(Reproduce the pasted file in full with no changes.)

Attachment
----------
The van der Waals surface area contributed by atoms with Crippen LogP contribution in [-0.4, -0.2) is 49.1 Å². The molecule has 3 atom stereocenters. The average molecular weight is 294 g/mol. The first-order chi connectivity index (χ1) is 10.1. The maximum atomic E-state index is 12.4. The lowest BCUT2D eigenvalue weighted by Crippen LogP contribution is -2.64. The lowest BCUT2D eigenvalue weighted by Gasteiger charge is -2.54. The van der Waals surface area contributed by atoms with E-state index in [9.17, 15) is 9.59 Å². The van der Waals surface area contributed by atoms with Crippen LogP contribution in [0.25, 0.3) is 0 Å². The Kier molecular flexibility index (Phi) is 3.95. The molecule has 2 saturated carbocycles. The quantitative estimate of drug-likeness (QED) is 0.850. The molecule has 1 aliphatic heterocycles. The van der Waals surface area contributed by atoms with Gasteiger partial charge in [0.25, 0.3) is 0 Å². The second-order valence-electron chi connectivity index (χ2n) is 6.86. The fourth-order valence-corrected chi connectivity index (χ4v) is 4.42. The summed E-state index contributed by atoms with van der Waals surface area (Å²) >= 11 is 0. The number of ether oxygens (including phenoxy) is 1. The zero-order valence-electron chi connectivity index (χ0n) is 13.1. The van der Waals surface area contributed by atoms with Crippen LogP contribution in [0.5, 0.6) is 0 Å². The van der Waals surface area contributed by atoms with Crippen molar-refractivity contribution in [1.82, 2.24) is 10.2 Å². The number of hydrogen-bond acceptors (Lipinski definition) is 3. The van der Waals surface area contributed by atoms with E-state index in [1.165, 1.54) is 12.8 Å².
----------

The van der Waals surface area contributed by atoms with Crippen LogP contribution in [-0.4, -0.2) is 49.1 Å². The molecule has 3 atom stereocenters. The average molecular weight is 294 g/mol. The first-order chi connectivity index (χ1) is 10.1. The maximum atomic E-state index is 12.4. The lowest BCUT2D eigenvalue weighted by Crippen LogP contribution is -2.64. The lowest BCUT2D eigenvalue weighted by Gasteiger charge is -2.54. The van der Waals surface area contributed by atoms with E-state index in [9.17, 15) is 9.59 Å². The van der Waals surface area contributed by atoms with Crippen LogP contribution in [0.25, 0.3) is 0 Å². The Kier molecular flexibility index (Phi) is 3.95. The molecule has 2 saturated carbocycles. The quantitative estimate of drug-likeness (QED) is 0.850. The molecule has 1 aliphatic heterocycles. The van der Waals surface area contributed by atoms with Gasteiger partial charge in [0.25, 0.3) is 0 Å². The second-order valence-electron chi connectivity index (χ2n) is 6.86. The fourth-order valence-corrected chi connectivity index (χ4v) is 4.42. The summed E-state index contributed by atoms with van der Waals surface area (Å²) >= 11 is 0. The number of ether oxygens (including phenoxy) is 1. The zero-order valence-electron chi connectivity index (χ0n) is 13.1. The van der Waals surface area contributed by atoms with Crippen LogP contribution in [0.5, 0.6) is 0 Å². The van der Waals surface area contributed by atoms with Crippen molar-refractivity contribution in [1.82, 2.24) is 10.2 Å². The number of hydrogen-bond acceptors (Lipinski definition) is 3. The van der Waals surface area contributed by atoms with E-state index in [1.165, 1.54) is 12.8 Å².